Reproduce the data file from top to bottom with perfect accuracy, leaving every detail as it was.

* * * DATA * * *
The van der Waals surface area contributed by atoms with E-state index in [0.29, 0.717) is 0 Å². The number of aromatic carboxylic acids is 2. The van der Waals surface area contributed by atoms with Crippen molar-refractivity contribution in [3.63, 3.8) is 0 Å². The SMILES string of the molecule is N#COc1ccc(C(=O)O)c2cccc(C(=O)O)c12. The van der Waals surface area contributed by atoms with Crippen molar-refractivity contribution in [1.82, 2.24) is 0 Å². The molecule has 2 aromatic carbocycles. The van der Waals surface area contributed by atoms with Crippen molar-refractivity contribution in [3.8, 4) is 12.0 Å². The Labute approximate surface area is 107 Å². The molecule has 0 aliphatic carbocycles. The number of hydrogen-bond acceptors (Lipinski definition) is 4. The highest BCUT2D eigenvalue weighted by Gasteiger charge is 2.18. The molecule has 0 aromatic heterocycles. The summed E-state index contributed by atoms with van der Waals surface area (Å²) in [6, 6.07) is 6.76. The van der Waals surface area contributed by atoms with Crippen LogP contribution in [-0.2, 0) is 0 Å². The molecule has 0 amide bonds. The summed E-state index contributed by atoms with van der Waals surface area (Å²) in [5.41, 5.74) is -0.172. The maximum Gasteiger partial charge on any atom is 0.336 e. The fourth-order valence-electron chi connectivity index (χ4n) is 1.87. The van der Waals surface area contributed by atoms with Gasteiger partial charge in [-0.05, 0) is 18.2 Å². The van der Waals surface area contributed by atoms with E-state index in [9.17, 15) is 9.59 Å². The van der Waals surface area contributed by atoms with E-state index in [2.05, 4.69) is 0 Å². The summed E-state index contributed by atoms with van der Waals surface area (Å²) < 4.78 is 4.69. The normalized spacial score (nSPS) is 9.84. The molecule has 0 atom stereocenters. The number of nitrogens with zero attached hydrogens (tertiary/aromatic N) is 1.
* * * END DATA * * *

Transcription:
The van der Waals surface area contributed by atoms with E-state index in [0.29, 0.717) is 0 Å². The number of aromatic carboxylic acids is 2. The van der Waals surface area contributed by atoms with Crippen molar-refractivity contribution in [3.63, 3.8) is 0 Å². The SMILES string of the molecule is N#COc1ccc(C(=O)O)c2cccc(C(=O)O)c12. The van der Waals surface area contributed by atoms with Crippen molar-refractivity contribution in [1.82, 2.24) is 0 Å². The molecule has 2 aromatic carbocycles. The van der Waals surface area contributed by atoms with Crippen molar-refractivity contribution in [3.8, 4) is 12.0 Å². The Labute approximate surface area is 107 Å². The molecule has 0 aliphatic carbocycles. The number of hydrogen-bond acceptors (Lipinski definition) is 4. The highest BCUT2D eigenvalue weighted by Gasteiger charge is 2.18. The molecule has 0 aromatic heterocycles. The summed E-state index contributed by atoms with van der Waals surface area (Å²) in [6, 6.07) is 6.76. The van der Waals surface area contributed by atoms with Crippen LogP contribution in [-0.2, 0) is 0 Å². The molecule has 0 amide bonds. The summed E-state index contributed by atoms with van der Waals surface area (Å²) in [5.41, 5.74) is -0.172. The maximum Gasteiger partial charge on any atom is 0.336 e. The fourth-order valence-electron chi connectivity index (χ4n) is 1.87. The van der Waals surface area contributed by atoms with Gasteiger partial charge in [-0.05, 0) is 18.2 Å². The van der Waals surface area contributed by atoms with E-state index in [9.17, 15) is 9.59 Å². The van der Waals surface area contributed by atoms with E-state index in [2.05, 4.69) is 0 Å². The summed E-state index contributed by atoms with van der Waals surface area (Å²) < 4.78 is 4.69. The normalized spacial score (nSPS) is 9.84. The molecule has 0 atom stereocenters. The number of nitrogens with zero attached hydrogens (tertiary/aromatic N) is 1.